sprout group hug's blog

design indaba expo photo set

Submitted by sprout group hug on Fri, 2011-03-11 10:58

windmillsIf you missed the design indaba expo and want to take a look at some of the great green designs and products that were on display, take a look at our flickr photoset:


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design indaba showcases designers of social change - part 2

Submitted by sprout group hug on Tue, 2011-03-01 15:01

Pedro ReyesPedro Reyes
Pedro Reyes, who happens to be married to Carla, is one of the most inspiring (and prolific) designers/artists we've come across. He's initiated many cool projects, a lot of which have a social message, but the one that really got our attention was "Palas Por Pistolas", literally shovels for guns. The influx of cheap weapons from the US is a huge problem: over 2000 firearms come across the border daily. There is extreme gun availability in parts of

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design indaba showcases designers of social change - part 1

Submitted by sprout group hug on Tue, 2011-03-01 12:23

Design Indaba conferenceDesign Indaba conference
Designing for social change was a theme that ran deep and featured early in this year's Design Indaba Conference. Some Sprouts attended the Young Designer's Simulcast - these were the social designers we were inspired by.

Francis Kéré
Francis Kéré, who received the first standing ovation at this year's conference, is a highly talented yet humble architect who comes from the small village of Gando in Burkina Faso (West Africa.) After being approached by the village community to save their school which was near collapse Kéré and friends founded the Schulbausteine für Gando (School bricks for Gando) association in 1999.

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green your christmas part 3 - christmas dinner and travel

Submitted by sprout group hug on Tue, 2010-12-21 15:50

Pic: funny-for-funny.blogspot.comPic: funny-for-funny.blogspot.comFeasting and drinking has become symbolic of family gatherings at Christmas time. Bonds with family and friends are strengthened at this time of year. Or so the story goes... the planning and cooking of the meal can often be a source of huge stress and a time of family feuds too!

This year we are aiming for casual dining at home on Christmas Eve where everyone gets involved in the preparation of the meal.

The most important element when choosing your Christmas meal is to know where your food comes from. Support local, organic food. When it comes to deciding between an imported organic item, and its local non-organic counterpart it's an individual choice - each of us needs to weigh up the health benefits versus the cost to the environment.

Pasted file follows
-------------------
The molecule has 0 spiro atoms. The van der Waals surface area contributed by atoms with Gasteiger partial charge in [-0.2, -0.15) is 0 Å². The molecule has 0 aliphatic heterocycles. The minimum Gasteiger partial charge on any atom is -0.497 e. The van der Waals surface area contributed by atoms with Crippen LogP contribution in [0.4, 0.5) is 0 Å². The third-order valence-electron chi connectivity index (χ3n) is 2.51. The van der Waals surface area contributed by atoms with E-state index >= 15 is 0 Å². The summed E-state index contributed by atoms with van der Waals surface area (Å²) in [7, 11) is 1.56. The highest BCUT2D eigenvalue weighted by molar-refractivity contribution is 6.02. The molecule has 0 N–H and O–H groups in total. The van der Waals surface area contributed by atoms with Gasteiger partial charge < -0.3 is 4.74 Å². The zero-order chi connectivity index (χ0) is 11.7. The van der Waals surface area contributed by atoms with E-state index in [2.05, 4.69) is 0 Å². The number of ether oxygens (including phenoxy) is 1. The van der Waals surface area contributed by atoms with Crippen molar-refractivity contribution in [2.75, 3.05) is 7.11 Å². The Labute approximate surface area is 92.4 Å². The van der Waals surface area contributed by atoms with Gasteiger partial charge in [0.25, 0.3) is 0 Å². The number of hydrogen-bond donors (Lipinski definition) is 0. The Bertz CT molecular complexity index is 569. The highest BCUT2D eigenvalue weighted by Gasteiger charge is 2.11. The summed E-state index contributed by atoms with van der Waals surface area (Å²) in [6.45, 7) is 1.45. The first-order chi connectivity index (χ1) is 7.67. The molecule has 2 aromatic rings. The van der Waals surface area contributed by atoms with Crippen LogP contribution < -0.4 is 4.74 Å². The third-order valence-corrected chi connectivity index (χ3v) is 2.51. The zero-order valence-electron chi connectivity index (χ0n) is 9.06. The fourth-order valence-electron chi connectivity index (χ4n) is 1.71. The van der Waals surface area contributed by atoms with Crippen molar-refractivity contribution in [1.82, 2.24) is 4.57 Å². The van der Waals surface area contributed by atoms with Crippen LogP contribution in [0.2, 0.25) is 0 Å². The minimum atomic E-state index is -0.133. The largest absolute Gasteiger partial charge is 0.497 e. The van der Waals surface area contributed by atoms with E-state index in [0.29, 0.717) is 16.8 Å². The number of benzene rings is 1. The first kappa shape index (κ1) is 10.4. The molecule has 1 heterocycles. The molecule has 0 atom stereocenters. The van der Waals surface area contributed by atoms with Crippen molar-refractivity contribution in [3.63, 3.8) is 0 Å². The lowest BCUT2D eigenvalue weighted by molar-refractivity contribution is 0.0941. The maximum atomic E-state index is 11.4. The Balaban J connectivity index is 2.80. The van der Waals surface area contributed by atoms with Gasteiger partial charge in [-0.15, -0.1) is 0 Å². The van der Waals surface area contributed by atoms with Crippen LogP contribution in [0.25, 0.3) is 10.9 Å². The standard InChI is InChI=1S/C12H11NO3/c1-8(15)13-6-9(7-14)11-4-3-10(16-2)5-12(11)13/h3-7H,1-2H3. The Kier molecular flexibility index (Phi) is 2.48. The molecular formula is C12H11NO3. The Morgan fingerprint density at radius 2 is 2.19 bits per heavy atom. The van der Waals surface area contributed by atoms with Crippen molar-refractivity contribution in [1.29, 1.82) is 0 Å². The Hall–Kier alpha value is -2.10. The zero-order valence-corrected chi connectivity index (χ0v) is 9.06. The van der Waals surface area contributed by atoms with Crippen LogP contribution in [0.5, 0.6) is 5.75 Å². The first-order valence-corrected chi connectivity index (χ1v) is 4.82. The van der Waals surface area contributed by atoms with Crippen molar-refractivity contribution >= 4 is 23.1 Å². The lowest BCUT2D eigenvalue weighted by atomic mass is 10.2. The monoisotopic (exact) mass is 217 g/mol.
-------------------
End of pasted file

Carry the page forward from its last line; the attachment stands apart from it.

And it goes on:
Boar's head or nut bake? Or something in between?

green your christmas - part 2

Submitted by sprout group hug on Fri, 2010-12-17 15:59

Green your gifts
Not done your Christmas shopping yet? Or want to direct some merry gift-givers to your wishlist of green Christmas goodies. In part 2 of our Green your Christmas guide we take a look at some green gift ideas for greenies with a special interest.

DIY / GIY Enthusiast
Know that someone special who likes a project? Your Green-it-yourself enthusiast will leap at the opportunity to lower their eco-footprint themselves.
Geyser blankets and pipe insulation, CFL's, LED downlighters, low-flow showerheads & tap aerators would fill the stocking of the greenie comfortable with a shifting spanner. See the eco building and homes section of our directory for more details.

Low cost option? Gift a used tyre with instructions to turn it into a mini garden pond.
High end? Solar Photovoltaic (PV) panel and batteries. Or a home-sized wind turbine.

Eco Fashionista
Hemp is still eco-chic and a more sustainable natural fibre than cotton as it requires no pesticides, herbicides and little fertiliser. Organic cotton is becoming

green your christmas

Submitted by sprout group hug on Wed, 2010-12-01 17:15

In 2008, scientists at the Stockholm Environment Institute reported that the carbon footprint of Christmas - including food, travel, lighting, and gifts - was 650 kg per person in England.

In 2008 consumers in the UK consumed approximately 10 million turkeys, 25 million Christmas puddings, 250 million pints of beer and 35 million bottles of wine. The UK spends £20bn on Christmas, with £1.6bn going on food and drink, of which approximately 230,000 tons of food worth about £275 million is thrown away. Let's face it, Christmas is a nightmare holiday when it comes to the environment.

Another large contributing factor to the carbon footprint of Christmas is the

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